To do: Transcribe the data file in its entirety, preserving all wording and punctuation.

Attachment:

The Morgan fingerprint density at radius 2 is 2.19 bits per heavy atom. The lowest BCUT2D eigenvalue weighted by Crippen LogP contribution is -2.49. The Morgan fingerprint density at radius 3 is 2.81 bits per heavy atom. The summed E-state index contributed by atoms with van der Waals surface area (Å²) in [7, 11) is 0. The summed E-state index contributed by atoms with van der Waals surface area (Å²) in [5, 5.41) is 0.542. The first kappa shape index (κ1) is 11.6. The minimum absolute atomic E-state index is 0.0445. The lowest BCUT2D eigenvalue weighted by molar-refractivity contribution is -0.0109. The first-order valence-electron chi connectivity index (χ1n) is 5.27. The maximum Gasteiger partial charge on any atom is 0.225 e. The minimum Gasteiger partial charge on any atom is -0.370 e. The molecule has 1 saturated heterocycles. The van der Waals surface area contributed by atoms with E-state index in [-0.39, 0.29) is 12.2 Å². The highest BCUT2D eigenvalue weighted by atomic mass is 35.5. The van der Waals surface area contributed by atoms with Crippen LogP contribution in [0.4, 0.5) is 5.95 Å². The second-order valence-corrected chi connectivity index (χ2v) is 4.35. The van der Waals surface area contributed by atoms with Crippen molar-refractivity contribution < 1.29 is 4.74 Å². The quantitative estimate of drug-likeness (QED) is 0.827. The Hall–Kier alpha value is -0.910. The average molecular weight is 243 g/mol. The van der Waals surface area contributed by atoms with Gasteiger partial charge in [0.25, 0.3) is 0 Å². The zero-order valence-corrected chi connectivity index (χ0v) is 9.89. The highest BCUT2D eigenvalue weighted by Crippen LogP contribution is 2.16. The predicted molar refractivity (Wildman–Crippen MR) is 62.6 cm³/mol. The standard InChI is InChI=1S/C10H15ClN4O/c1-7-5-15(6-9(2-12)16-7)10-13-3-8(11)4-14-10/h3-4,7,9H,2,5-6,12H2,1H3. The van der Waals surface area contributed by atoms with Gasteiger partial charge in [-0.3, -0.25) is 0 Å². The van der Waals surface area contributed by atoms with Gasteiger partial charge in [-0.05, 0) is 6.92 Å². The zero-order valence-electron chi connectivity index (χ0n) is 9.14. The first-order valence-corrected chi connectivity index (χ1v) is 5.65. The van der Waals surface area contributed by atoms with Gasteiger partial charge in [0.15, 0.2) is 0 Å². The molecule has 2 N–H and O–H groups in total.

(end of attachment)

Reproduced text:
The Morgan fingerprint density at radius 2 is 2.19 bits per heavy atom. The lowest BCUT2D eigenvalue weighted by Crippen LogP contribution is -2.49. The Morgan fingerprint density at radius 3 is 2.81 bits per heavy atom. The summed E-state index contributed by atoms with van der Waals surface area (Å²) in [7, 11) is 0. The summed E-state index contributed by atoms with van der Waals surface area (Å²) in [5, 5.41) is 0.542. The first kappa shape index (κ1) is 11.6. The minimum absolute atomic E-state index is 0.0445. The lowest BCUT2D eigenvalue weighted by molar-refractivity contribution is -0.0109. The first-order valence-electron chi connectivity index (χ1n) is 5.27. The maximum Gasteiger partial charge on any atom is 0.225 e. The minimum Gasteiger partial charge on any atom is -0.370 e. The molecule has 1 saturated heterocycles. The van der Waals surface area contributed by atoms with E-state index in [-0.39, 0.29) is 12.2 Å². The highest BCUT2D eigenvalue weighted by atomic mass is 35.5. The van der Waals surface area contributed by atoms with Crippen LogP contribution in [0.4, 0.5) is 5.95 Å². The second-order valence-corrected chi connectivity index (χ2v) is 4.35. The van der Waals surface area contributed by atoms with Crippen molar-refractivity contribution < 1.29 is 4.74 Å². The quantitative estimate of drug-likeness (QED) is 0.827. The Hall–Kier alpha value is -0.910. The average molecular weight is 243 g/mol. The van der Waals surface area contributed by atoms with Gasteiger partial charge in [0.25, 0.3) is 0 Å². The zero-order valence-corrected chi connectivity index (χ0v) is 9.89. The highest BCUT2D eigenvalue weighted by Crippen LogP contribution is 2.16. The predicted molar refractivity (Wildman–Crippen MR) is 62.6 cm³/mol. The standard InChI is InChI=1S/C10H15ClN4O/c1-7-5-15(6-9(2-12)16-7)10-13-3-8(11)4-14-10/h3-4,7,9H,2,5-6,12H2,1H3. The van der Waals surface area contributed by atoms with Gasteiger partial charge in [-0.3, -0.25) is 0 Å². The van der Waals surface area contributed by atoms with Gasteiger partial charge in [-0.05, 0) is 6.92 Å². The zero-order valence-electron chi connectivity index (χ0n) is 9.14. The first-order valence-corrected chi connectivity index (χ1v) is 5.65. The van der Waals surface area contributed by atoms with Gasteiger partial charge in [0.15, 0.2) is 0 Å². The molecule has 2 N–H and O–H groups in total.